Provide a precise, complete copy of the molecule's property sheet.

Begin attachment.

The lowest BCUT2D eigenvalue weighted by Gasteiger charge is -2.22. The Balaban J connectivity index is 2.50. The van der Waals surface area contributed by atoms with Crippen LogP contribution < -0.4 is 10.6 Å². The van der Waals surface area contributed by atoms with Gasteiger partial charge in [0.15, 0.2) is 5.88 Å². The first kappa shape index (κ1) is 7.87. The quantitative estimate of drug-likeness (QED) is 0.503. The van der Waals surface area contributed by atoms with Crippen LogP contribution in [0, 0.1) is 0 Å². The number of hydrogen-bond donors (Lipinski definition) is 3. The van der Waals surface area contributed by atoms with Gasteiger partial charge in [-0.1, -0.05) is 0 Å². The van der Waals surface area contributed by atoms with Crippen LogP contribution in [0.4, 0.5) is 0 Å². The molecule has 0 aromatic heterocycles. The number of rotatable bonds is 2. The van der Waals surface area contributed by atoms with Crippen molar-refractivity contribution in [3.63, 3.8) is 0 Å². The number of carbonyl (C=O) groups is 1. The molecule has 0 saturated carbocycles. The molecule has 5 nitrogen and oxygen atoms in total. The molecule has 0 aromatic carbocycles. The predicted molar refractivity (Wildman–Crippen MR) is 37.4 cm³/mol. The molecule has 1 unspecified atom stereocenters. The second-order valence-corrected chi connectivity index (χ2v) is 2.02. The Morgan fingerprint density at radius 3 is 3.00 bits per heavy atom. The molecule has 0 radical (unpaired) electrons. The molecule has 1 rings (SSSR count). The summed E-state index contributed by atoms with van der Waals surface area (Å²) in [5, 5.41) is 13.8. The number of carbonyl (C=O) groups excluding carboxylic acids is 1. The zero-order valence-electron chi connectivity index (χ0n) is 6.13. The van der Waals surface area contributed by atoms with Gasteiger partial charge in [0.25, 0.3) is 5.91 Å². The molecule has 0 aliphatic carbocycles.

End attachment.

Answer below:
The lowest BCUT2D eigenvalue weighted by Gasteiger charge is -2.22. The Balaban J connectivity index is 2.50. The van der Waals surface area contributed by atoms with Crippen LogP contribution < -0.4 is 10.6 Å². The van der Waals surface area contributed by atoms with Gasteiger partial charge in [0.15, 0.2) is 5.88 Å². The first kappa shape index (κ1) is 7.87. The quantitative estimate of drug-likeness (QED) is 0.503. The van der Waals surface area contributed by atoms with Crippen LogP contribution in [0, 0.1) is 0 Å². The number of hydrogen-bond donors (Lipinski definition) is 3. The van der Waals surface area contributed by atoms with Gasteiger partial charge in [-0.1, -0.05) is 0 Å². The van der Waals surface area contributed by atoms with Crippen LogP contribution in [0.4, 0.5) is 0 Å². The molecule has 0 aromatic heterocycles. The number of rotatable bonds is 2. The van der Waals surface area contributed by atoms with Crippen molar-refractivity contribution in [3.63, 3.8) is 0 Å². The number of carbonyl (C=O) groups is 1. The molecule has 0 saturated carbocycles. The molecule has 5 nitrogen and oxygen atoms in total. The molecule has 0 aromatic carbocycles. The predicted molar refractivity (Wildman–Crippen MR) is 37.4 cm³/mol. The molecule has 1 unspecified atom stereocenters. The second-order valence-corrected chi connectivity index (χ2v) is 2.02. The Morgan fingerprint density at radius 3 is 3.00 bits per heavy atom. The molecule has 0 radical (unpaired) electrons. The molecule has 1 rings (SSSR count). The summed E-state index contributed by atoms with van der Waals surface area (Å²) in [5, 5.41) is 13.8. The number of carbonyl (C=O) groups excluding carboxylic acids is 1. The zero-order valence-electron chi connectivity index (χ0n) is 6.13. The van der Waals surface area contributed by atoms with Gasteiger partial charge in [0.25, 0.3) is 5.91 Å². The molecule has 0 aliphatic carbocycles.